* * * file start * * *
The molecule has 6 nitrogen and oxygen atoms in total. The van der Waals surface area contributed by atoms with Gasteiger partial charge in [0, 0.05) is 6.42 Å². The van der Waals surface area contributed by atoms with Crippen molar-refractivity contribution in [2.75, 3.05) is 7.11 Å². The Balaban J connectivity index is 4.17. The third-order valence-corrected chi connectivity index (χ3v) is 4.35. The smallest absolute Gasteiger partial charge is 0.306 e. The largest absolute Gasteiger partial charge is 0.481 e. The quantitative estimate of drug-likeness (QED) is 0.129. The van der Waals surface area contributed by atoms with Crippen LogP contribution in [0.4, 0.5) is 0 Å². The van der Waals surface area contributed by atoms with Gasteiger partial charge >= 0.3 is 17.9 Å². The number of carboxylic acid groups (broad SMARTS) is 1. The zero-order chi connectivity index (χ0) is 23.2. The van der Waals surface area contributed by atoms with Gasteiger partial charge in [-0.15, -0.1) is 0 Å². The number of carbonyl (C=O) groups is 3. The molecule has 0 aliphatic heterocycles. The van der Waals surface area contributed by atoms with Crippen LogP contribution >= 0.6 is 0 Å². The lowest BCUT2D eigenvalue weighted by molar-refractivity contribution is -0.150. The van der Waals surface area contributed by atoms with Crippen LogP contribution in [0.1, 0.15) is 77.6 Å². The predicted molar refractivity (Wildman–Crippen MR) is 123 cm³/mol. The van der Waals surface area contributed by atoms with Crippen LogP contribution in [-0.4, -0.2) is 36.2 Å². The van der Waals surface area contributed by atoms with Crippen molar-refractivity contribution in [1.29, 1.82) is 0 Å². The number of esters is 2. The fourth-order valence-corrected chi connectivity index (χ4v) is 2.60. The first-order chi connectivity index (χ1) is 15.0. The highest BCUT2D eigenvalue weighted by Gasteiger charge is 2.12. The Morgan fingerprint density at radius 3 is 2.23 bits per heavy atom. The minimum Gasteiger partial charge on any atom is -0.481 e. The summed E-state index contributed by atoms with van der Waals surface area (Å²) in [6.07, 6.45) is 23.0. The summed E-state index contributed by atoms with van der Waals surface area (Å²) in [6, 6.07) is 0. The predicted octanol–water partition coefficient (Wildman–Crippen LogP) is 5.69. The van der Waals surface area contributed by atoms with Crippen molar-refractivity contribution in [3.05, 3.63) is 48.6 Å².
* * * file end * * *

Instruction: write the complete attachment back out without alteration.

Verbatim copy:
The molecule has 6 nitrogen and oxygen atoms in total. The van der Waals surface area contributed by atoms with Gasteiger partial charge in [0, 0.05) is 6.42 Å². The van der Waals surface area contributed by atoms with Crippen molar-refractivity contribution in [2.75, 3.05) is 7.11 Å². The Balaban J connectivity index is 4.17. The third-order valence-corrected chi connectivity index (χ3v) is 4.35. The smallest absolute Gasteiger partial charge is 0.306 e. The largest absolute Gasteiger partial charge is 0.481 e. The quantitative estimate of drug-likeness (QED) is 0.129. The van der Waals surface area contributed by atoms with Crippen LogP contribution in [0.4, 0.5) is 0 Å². The van der Waals surface area contributed by atoms with Gasteiger partial charge >= 0.3 is 17.9 Å². The number of carboxylic acid groups (broad SMARTS) is 1. The zero-order chi connectivity index (χ0) is 23.2. The van der Waals surface area contributed by atoms with Gasteiger partial charge in [-0.15, -0.1) is 0 Å². The number of carbonyl (C=O) groups is 3. The molecule has 0 aliphatic heterocycles. The van der Waals surface area contributed by atoms with Crippen LogP contribution >= 0.6 is 0 Å². The lowest BCUT2D eigenvalue weighted by molar-refractivity contribution is -0.150. The van der Waals surface area contributed by atoms with Crippen LogP contribution in [0.1, 0.15) is 77.6 Å². The predicted molar refractivity (Wildman–Crippen MR) is 123 cm³/mol. The van der Waals surface area contributed by atoms with Crippen LogP contribution in [-0.4, -0.2) is 36.2 Å². The van der Waals surface area contributed by atoms with Crippen molar-refractivity contribution in [1.29, 1.82) is 0 Å². The number of esters is 2. The fourth-order valence-corrected chi connectivity index (χ4v) is 2.60. The first-order chi connectivity index (χ1) is 15.0. The highest BCUT2D eigenvalue weighted by Gasteiger charge is 2.12. The Morgan fingerprint density at radius 3 is 2.23 bits per heavy atom. The minimum Gasteiger partial charge on any atom is -0.481 e. The summed E-state index contributed by atoms with van der Waals surface area (Å²) in [6.07, 6.45) is 23.0. The summed E-state index contributed by atoms with van der Waals surface area (Å²) in [6, 6.07) is 0. The predicted octanol–water partition coefficient (Wildman–Crippen LogP) is 5.69. The van der Waals surface area contributed by atoms with Crippen molar-refractivity contribution in [3.05, 3.63) is 48.6 Å².